However, aside from getting charged with conspiring to commit a crime, everyone who’s part of the conspiracy can be held liable for any reasonably foreseeable outcomes linked to the planned crime.
For example, three people planned to rob a bank. One agrees to be the lookout, the other is the getaway driver, and the mastermind goes into the bank to commit the robbery.
However, during the robbery, a security guard who tried to thwart the robbery got shot and killed.
Even if the security guard’s death was not part of the original plan, it was a reasonably foreseeable outcome of a bank robbery.
Everyone who’s part of that robbery team can be charged with murder. However, states may have different ways to handle this kind of scenario.
The Element of “Intent”
The mental state of everyone in agreement with the criminal act is essential to consider when dealing with a conspiracy case.
Each part of that “team” must intentionally agree to commit the crime. A mere association with a criminal group planning to violate the law doesn’t automatically make you a co-conspirator.
If one is convicted of conspiracy, the prosecutor must prove through evidence that the defendant showed intent to commit the crime and intent to accomplish it. Without the intent requirement, one can’t be charged with conspiracy.
For example, your friend told you he plans to rob a store. Knowing this information doesn’t make you guilty of conspiracy.
However, suppose you helped the robber in any way to make his criminal goal a success. In that case, you’ll be liable for conspiracy.
The “Overt Act” Requirement
Simply talking about a crime doesn’t make you a criminal unless you’ve taken the initial steps to realize the plan. The same principle works for a conspiracy case.
A group of friends talking about committing a robbery doesn’t make them liable for conspiracy unless one of them took action in furtherance of their criminal plan. This action is called an “overt act,” a crucial requirement for a conspiracy case.
Simple planning and talking about a crime can’t be considered a conspiracy without evidence of overt action.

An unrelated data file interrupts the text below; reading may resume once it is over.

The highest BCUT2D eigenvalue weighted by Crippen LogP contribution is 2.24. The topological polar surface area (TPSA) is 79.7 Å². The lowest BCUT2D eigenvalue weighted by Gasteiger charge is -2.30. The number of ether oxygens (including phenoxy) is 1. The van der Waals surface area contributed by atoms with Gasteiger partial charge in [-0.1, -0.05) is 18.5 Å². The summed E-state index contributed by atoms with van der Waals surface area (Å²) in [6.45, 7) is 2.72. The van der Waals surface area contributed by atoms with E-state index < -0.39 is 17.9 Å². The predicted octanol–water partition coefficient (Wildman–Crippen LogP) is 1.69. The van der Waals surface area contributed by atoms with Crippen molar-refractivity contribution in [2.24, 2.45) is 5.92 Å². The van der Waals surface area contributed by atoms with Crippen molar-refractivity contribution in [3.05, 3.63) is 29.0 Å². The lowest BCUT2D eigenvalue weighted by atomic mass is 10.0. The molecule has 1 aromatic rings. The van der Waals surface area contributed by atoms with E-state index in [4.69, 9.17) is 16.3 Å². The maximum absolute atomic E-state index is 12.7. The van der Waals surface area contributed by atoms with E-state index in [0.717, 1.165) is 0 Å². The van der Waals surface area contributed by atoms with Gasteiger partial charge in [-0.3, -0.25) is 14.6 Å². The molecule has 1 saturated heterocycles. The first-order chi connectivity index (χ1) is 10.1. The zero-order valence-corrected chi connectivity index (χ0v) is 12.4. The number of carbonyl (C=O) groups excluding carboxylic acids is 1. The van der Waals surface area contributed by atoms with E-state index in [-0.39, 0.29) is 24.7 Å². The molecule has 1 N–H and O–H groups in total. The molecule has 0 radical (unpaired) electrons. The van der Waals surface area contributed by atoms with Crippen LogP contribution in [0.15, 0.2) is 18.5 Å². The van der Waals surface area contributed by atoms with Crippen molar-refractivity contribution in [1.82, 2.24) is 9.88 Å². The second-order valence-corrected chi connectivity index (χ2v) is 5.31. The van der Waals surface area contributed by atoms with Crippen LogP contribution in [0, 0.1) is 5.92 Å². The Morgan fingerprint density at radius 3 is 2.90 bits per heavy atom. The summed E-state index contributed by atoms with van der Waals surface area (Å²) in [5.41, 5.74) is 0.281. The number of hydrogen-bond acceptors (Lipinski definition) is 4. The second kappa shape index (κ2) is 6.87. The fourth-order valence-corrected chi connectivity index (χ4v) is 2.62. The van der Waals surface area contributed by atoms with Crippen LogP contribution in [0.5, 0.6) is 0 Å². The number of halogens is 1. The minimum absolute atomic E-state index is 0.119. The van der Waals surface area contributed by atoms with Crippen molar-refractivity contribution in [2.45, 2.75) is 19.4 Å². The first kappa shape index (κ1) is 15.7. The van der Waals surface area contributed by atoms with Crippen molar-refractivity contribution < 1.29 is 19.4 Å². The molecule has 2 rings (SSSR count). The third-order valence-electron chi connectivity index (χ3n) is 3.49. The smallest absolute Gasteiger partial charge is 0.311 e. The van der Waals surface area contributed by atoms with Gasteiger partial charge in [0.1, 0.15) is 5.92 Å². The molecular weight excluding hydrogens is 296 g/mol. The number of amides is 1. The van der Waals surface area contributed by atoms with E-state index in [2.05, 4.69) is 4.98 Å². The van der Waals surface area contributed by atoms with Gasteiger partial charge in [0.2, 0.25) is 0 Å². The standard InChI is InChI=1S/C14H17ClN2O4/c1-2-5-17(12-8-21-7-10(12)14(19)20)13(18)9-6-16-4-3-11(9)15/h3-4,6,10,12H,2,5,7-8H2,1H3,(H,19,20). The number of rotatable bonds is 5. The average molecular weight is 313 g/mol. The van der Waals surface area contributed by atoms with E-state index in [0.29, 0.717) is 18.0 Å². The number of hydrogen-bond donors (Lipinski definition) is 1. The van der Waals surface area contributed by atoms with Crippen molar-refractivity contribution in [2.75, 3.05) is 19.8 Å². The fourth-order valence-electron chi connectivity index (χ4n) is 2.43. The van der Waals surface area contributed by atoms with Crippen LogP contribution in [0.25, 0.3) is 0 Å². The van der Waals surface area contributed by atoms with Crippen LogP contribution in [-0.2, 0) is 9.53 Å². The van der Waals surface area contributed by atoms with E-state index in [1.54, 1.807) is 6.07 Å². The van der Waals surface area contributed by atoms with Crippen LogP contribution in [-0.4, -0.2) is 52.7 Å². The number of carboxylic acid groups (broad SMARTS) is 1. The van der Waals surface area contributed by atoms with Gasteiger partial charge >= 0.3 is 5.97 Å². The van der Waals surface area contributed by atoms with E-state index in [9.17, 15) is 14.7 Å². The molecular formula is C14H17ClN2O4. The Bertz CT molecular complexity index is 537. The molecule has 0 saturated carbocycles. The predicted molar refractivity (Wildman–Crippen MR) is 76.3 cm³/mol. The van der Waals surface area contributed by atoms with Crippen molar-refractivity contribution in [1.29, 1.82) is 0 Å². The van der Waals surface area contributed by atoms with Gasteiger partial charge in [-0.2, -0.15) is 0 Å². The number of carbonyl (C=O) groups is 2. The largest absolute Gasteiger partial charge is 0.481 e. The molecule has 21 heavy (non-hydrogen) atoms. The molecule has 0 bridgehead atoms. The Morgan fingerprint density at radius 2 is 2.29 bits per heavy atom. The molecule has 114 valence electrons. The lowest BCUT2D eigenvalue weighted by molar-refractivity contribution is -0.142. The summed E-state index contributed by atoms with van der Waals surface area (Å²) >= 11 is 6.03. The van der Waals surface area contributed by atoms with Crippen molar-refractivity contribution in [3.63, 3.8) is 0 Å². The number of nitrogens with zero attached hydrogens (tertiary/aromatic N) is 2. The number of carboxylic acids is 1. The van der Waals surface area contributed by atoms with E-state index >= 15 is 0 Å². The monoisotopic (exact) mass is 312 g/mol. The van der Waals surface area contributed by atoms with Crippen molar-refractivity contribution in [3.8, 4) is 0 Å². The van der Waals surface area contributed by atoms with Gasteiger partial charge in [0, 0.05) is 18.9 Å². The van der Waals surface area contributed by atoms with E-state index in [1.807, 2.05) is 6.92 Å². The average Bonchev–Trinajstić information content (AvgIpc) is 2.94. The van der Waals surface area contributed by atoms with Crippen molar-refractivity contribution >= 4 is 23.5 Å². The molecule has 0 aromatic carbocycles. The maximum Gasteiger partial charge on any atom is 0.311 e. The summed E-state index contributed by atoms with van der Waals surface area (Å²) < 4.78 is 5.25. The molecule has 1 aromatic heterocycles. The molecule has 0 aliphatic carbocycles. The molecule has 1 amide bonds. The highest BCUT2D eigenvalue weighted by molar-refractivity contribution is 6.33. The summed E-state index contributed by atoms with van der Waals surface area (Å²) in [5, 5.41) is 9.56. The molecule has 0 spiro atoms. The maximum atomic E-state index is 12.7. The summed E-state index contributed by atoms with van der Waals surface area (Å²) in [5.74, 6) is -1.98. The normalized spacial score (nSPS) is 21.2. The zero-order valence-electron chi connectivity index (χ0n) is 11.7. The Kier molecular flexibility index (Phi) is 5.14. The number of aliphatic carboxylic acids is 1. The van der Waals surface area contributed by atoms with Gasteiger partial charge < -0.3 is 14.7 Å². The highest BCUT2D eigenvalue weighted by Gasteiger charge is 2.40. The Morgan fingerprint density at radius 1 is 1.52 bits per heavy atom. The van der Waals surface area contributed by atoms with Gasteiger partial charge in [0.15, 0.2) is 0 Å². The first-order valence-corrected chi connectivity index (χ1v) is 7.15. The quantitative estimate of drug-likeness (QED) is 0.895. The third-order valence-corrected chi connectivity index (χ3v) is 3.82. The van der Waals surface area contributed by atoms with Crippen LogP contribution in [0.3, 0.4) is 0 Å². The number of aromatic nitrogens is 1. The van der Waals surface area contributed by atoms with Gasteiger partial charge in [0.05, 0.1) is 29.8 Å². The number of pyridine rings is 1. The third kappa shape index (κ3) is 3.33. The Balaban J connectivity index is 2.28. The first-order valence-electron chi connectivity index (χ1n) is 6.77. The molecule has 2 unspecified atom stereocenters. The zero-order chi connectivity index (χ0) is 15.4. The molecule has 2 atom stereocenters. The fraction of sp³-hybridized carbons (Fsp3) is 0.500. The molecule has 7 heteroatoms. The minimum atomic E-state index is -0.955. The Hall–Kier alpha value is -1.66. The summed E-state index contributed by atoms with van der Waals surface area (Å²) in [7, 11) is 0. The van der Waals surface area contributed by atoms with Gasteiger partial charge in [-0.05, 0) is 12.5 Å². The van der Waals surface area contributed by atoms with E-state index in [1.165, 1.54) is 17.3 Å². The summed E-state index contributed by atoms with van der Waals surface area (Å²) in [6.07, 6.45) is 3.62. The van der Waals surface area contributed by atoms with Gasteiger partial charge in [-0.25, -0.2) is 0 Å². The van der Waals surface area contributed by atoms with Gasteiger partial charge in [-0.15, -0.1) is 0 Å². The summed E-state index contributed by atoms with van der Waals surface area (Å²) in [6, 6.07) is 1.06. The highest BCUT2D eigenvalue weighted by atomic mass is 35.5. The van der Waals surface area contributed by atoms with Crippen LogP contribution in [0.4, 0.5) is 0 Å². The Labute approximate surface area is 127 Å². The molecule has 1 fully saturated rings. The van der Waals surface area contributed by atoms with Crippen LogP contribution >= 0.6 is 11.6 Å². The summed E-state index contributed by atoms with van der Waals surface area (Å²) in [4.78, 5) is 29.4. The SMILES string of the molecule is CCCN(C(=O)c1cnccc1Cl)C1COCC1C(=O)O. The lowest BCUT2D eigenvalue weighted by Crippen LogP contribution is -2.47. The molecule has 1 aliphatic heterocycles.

The overt act requirement prevents the arrest and jailing of people merely discussing acts that are illegal or against government policy.
What Is a Criminal Conspiracy Charge?
Once two or more individuals have the intent and agreement to commit a crime and have done an overt act to accomplish their plan, they can be charged with conspiracy.
Another term used to describe a conspiracy charge is an inchoate offense. This law term describes the felony conspiracy charge given to people who have acted to further their criminal plans.
Even if the actions are just first steps, if they align with their criminal plotting, it may be a punishable offense. Other types of inchoate crimes aside from conspiracy are solicitation and attempt.
Other Examples of Federal Conspiracy Charges
The U.S. code contains many conspiracy charges punishable by fines and imprisonment.
Here are some examples of these criminal offenses:
- Conspiring against rights (18 U.S. Code § 241)
- Conspiracy to defraud the government concerning claims (18 U.S. Code § 286)
- Conspiracy to impede or injure an officer (18 U.S. Code § 372)
- Prisoners of war or enemy aliens (18 U.S. Code § 757)
- Gathering or delivering defense information to aid foreign governments (18 U.S. Code § 794)
- Attempt and conspiracy (21 U.S. Code § 846)
- Conspiracy to kill, kidnap, maim, or injure persons or damage property in a foreign country (18 U.S. Code § 956)
Why Would You Be Charged With Conspiracy?
Let’s say you have friends planning to do an unlawful act. If you’re active in that planning, you might be among the people who can be targeted with a conspiracy charge.
The reason for this is that, in most cases, the brains of a conspiracy keep a distance from the crime itself.
Law enforcement can target the brains of a criminal organization by forcing members to testify against each other by filing this criminal offense.